She was also going by another name and she said, “If anyone asks for me, tell them, I didn’t stay here.”
I agreed without questioning.
 "If I may ask, how old are you?”  I asked  her.
She said “I know you won’t believe me but I am thirty-seven.”
It was unbelievable what she told me, because she looked much older.
She looked also sickly, worn out and had nothing. My heart went out to her.
I wanted to hug her again to make her feel that someone cares for her.
I was about to, but hesitant.  I hugged her again anyway.
That was all I could do to keep tears from rolling down my cheeks.
And now, as I writing this sad story  tears are welling down my face, in memory of tragic details of her life.
            The echoes of her voice saying; “I miss my kids and I hope they will take me back?”  rang in my mind as I was writing.
 “You are their Mother and they will always love you,” I said.
 And she said, “I hope you are right?”
            A few days later, she told me; “I called my Dad to see if he c ould come and pick me up, and told him of my problem”. He said, “Yes.”
            Her Dad came into my office a few days later and thanked me for taking a good care of her, and he said he was glad that his daughter was alive, after such a long time. All along he thought she was probably dead.
How sad this was?
            But at the end I was glad she showed confidence in me; when she came to my office to thanked me for all I did her. She took out her wallet and asked me; how much do I owe you?
 I told her, “I nothing. This was one of giving help to a person in need.”
  She thanked me over and over and said, “You are too kind.”
For a minute we were quiet but then she leaned over and gave me a hug with her eyes full of tears.
            I hugged her and I said, “I have something for you.
 she responded and said, “You have done enough already.”
I gave her a poem that I wrote especially for her called, “KICKING THE HABIT.”
I wrote it on rose scented paper and put it in the matching rose scented envelope and told her, “When you feel like you are down and out and things look dim take out this poem and read it: This is her poem.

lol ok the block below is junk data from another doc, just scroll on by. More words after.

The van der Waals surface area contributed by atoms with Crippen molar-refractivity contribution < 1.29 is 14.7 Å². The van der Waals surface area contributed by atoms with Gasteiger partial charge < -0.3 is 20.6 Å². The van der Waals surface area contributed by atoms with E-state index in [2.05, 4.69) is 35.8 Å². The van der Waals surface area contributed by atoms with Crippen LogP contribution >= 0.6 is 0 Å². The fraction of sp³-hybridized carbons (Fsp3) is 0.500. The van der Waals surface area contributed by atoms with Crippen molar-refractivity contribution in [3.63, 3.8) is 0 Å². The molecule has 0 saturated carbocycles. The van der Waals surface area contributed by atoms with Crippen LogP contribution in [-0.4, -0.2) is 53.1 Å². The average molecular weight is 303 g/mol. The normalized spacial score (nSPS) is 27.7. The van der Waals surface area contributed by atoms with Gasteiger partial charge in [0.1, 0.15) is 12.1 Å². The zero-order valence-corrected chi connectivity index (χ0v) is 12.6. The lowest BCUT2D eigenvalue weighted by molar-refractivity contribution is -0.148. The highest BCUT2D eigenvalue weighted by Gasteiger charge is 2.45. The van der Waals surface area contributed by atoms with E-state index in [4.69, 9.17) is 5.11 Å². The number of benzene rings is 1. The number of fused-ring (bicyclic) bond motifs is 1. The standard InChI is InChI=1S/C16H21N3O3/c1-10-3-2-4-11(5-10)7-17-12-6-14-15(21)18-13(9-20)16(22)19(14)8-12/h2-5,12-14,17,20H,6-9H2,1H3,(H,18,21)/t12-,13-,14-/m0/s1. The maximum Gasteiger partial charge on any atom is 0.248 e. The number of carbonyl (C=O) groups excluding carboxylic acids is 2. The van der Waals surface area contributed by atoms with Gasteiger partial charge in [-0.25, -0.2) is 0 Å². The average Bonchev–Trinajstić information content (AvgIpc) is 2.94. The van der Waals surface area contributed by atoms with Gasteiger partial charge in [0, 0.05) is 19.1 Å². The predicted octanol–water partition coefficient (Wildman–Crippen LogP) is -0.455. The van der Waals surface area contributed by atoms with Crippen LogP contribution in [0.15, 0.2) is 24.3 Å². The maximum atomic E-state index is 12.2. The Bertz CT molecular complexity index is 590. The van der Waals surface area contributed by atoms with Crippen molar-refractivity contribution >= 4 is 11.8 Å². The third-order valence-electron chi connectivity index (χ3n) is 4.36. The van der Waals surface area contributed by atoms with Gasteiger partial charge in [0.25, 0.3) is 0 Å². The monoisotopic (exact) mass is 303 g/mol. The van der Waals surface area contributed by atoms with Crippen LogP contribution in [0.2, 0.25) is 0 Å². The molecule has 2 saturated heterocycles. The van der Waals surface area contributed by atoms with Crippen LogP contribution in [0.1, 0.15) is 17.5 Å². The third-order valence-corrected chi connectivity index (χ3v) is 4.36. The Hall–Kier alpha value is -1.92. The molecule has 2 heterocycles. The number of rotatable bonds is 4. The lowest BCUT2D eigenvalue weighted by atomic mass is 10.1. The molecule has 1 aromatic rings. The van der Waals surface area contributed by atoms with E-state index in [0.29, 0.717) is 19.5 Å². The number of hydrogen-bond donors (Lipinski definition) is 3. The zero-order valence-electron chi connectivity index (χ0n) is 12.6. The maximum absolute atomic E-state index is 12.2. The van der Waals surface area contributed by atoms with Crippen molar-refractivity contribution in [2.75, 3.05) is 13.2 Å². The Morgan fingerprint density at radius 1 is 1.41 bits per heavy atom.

KICKING THE HABIT
You made a choice
You left
You are free to make changes
And you will.
Your children will always love you
If you give them a chance.
You are their Mother
How lucky you are, to have been a Mother
You can have a better life and you will
If you choose too.
Ask for help
And you will have an answer in due time
Be patient.
Stay off drugs
You’ll see old friends
And make new ones
People care and they will see you through
These times
GOOD LUCK!!!!


            She took the poem and thanked me and out of the door she went, waving as they drove down the driveway. Now I was crying so hard, and relieved that she was going home to her family.
            A few weeks later I received a beautiful card and it was from her Mother, with the words, “You were her guardian angel, you are a very special person to do what you did for our daughter.”
            I thought to myself, it is never too hard to help someone in need.
It was so sad to see some one as young as her so sickly and having so many fears about what her out come would be, but I know in my heart that she will get through these hard times because her family took her back and is giving her all the love she needs.
            I hope this is the beginning of a happy ending for her and her children, which she loves so dearly.
This is a true story and maybe someday someone will cross your path, and you can be their friend.